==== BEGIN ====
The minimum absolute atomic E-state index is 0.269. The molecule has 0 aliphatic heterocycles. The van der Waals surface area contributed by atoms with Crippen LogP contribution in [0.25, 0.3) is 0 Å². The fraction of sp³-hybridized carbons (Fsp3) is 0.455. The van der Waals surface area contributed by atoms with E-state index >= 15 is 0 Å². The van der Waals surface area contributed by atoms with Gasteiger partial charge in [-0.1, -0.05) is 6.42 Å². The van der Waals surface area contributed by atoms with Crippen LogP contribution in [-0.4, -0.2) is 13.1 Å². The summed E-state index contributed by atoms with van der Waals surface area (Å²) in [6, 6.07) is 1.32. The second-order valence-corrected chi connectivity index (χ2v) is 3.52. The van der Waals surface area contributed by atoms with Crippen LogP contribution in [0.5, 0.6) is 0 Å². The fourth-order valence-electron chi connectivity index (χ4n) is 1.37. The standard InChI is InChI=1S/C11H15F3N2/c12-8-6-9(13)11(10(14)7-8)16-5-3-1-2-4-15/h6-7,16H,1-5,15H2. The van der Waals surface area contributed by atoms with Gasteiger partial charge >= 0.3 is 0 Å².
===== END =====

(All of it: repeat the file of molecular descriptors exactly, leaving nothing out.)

The minimum absolute atomic E-state index is 0.269. The molecule has 0 aliphatic heterocycles. The van der Waals surface area contributed by atoms with Crippen LogP contribution in [0.25, 0.3) is 0 Å². The fraction of sp³-hybridized carbons (Fsp3) is 0.455. The van der Waals surface area contributed by atoms with E-state index >= 15 is 0 Å². The van der Waals surface area contributed by atoms with Gasteiger partial charge in [-0.1, -0.05) is 6.42 Å². The van der Waals surface area contributed by atoms with Crippen LogP contribution in [-0.4, -0.2) is 13.1 Å². The summed E-state index contributed by atoms with van der Waals surface area (Å²) in [6, 6.07) is 1.32. The second-order valence-corrected chi connectivity index (χ2v) is 3.52. The van der Waals surface area contributed by atoms with Crippen LogP contribution in [0.5, 0.6) is 0 Å². The fourth-order valence-electron chi connectivity index (χ4n) is 1.37. The standard InChI is InChI=1S/C11H15F3N2/c12-8-6-9(13)11(10(14)7-8)16-5-3-1-2-4-15/h6-7,16H,1-5,15H2. The van der Waals surface area contributed by atoms with Gasteiger partial charge >= 0.3 is 0 Å².